There seems to be a wide-spread misconception that inactive accounts are some sort of strain on LJ's resources. They are not. Yes, they are taking up namespace, and they are taking up some storage space, but it is not the great hindrance on LJ's performance that people tend to think it is.
If an account hasn't been touched for a while, it is moved to the "inactive" cluster, to get it out of the way of active journals in the database, but it was still accessible and easy (invisibly easy) to re-activate if the user ever decided to return to the journal.
Active users who are using LJ are posting new entries, refreshing their friends page, leaving comments, and loading images. They're not just sitting there and quietly gathering dust on what's probably less than a gig worth of text. Storage these days, in amounts that the average person buys, is around $1/gig -- you can get a 200-gig hard drive for around $200.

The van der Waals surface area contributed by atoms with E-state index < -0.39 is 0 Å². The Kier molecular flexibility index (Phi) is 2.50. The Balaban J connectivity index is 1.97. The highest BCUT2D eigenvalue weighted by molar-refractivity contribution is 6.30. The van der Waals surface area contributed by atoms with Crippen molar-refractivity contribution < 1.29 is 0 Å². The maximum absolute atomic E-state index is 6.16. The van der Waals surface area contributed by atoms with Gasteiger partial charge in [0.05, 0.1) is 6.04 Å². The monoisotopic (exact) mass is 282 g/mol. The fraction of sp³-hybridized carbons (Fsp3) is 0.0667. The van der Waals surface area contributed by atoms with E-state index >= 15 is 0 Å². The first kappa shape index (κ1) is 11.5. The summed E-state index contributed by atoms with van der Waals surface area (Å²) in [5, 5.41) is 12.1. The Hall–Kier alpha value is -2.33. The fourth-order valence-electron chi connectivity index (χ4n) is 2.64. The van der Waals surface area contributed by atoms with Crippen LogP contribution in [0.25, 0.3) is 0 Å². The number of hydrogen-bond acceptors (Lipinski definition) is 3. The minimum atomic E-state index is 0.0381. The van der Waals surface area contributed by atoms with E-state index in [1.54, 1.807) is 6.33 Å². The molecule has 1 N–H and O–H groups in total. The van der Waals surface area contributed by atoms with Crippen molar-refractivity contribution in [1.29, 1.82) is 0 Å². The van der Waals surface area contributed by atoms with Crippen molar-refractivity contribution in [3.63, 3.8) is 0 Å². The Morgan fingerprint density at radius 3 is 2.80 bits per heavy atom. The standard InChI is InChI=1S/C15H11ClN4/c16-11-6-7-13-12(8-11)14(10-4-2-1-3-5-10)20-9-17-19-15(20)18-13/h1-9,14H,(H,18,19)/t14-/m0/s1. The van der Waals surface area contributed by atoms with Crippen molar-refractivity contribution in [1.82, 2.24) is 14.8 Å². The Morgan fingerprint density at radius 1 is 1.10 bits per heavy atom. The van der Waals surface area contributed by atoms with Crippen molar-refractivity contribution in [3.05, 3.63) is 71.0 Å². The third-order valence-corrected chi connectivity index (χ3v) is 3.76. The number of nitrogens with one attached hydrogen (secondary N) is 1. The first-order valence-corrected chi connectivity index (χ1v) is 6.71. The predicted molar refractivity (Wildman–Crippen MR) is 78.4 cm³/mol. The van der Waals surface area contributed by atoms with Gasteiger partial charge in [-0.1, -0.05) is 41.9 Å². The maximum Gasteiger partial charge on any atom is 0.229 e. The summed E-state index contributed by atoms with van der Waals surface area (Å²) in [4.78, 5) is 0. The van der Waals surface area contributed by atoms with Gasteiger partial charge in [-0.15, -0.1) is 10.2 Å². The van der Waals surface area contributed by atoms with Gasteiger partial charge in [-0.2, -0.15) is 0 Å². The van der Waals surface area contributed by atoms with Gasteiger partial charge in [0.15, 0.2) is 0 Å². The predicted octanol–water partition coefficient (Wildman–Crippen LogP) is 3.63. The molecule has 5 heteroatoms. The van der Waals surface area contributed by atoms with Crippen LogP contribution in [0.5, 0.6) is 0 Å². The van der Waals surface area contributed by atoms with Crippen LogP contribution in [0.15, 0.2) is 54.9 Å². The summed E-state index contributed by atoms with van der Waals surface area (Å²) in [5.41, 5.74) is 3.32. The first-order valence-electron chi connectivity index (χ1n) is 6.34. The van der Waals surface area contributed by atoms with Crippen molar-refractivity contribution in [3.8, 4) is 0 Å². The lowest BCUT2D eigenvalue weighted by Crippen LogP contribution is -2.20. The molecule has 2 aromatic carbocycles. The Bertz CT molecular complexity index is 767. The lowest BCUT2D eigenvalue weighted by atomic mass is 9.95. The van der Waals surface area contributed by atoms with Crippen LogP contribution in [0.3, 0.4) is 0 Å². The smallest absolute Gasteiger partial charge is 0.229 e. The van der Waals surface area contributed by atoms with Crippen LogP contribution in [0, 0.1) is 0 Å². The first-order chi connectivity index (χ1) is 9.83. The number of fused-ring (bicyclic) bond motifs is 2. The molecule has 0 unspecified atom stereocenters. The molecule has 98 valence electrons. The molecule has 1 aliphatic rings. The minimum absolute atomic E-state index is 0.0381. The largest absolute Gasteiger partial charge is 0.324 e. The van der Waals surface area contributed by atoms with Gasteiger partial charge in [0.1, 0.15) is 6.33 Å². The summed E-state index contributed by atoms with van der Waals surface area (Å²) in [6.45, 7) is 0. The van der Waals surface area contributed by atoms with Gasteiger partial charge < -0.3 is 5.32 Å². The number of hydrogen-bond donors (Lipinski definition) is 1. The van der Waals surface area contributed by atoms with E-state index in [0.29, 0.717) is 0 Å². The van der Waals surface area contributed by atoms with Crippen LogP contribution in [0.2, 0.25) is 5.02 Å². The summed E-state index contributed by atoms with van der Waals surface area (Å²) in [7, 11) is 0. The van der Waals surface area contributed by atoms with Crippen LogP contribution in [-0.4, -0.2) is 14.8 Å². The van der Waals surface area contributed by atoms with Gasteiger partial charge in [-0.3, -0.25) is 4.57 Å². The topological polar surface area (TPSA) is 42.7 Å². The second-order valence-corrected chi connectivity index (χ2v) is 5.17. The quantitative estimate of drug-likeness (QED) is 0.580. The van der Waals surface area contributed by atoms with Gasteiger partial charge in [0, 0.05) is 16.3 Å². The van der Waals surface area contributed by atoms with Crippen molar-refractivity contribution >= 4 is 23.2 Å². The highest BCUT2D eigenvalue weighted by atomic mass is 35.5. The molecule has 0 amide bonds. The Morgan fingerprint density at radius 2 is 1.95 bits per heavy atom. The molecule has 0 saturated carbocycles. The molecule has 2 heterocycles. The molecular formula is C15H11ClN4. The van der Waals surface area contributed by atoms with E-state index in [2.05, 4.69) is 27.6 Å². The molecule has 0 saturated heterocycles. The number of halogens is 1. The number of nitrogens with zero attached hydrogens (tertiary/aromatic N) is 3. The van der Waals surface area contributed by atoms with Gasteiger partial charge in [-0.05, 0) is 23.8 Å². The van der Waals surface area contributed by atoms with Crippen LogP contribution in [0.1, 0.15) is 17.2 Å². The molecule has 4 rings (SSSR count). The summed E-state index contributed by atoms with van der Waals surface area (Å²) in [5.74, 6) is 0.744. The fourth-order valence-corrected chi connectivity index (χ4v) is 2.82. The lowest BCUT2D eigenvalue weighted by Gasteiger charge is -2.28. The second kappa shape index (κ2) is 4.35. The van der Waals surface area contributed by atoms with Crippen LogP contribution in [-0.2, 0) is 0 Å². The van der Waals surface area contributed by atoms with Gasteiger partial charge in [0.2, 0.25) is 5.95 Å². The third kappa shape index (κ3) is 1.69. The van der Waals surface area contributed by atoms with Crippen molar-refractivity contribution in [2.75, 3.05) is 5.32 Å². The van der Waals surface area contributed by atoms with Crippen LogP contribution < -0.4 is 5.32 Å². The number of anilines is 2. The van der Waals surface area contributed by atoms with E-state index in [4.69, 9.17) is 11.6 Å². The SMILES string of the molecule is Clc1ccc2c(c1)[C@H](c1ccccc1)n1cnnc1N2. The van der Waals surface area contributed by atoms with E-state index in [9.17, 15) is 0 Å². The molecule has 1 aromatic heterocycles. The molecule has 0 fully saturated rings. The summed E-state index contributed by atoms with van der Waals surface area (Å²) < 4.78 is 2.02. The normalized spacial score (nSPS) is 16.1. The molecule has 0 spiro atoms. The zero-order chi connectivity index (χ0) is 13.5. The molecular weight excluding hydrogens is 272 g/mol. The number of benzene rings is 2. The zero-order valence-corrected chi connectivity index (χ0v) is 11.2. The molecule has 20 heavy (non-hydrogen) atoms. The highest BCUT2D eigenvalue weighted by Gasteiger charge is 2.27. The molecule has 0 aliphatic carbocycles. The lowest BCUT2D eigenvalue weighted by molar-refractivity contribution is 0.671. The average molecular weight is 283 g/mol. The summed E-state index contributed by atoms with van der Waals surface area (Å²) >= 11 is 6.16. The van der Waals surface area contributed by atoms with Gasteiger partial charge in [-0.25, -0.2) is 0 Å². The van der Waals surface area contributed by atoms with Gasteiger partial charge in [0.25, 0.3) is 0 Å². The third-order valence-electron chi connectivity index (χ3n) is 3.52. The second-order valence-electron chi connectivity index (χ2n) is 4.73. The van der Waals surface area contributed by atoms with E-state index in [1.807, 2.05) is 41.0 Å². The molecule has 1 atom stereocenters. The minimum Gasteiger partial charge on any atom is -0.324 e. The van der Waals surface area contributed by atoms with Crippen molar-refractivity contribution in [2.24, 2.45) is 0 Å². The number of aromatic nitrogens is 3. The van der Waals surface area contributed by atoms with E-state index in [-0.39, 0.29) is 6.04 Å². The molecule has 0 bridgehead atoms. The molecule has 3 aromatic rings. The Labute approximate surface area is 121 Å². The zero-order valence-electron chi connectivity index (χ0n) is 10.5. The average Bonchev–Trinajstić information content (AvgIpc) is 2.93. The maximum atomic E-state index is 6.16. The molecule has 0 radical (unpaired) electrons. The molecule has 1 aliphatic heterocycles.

The maximum entry size is 64k. That's not much when you're talking about image sizes, but that's a considerable amount of text. One of my friends has the collected works of Shakespeare in a file that's around 150 megabytes. In order for someone to have 1 gigabyte of storage used up by entries, they'd have to have 16,300-odd entries at the maximum entry size. Userpics and styles and assorted database overhead (entry titles, moods, music, etc.) would account for some more, but text really isn't that large to store. (I have 21,000-odd entries, accumulated over nearly six years now. I'm one of the edge cases. I still probably have under a gig of text stored, given that most of the entries wouldn't have hit 64k.)
Thinking about the $1/gig price range, and the fact that most users would have accounts under a gig, two virtual gifts would more than cover LJ's storage cost for each inactive user.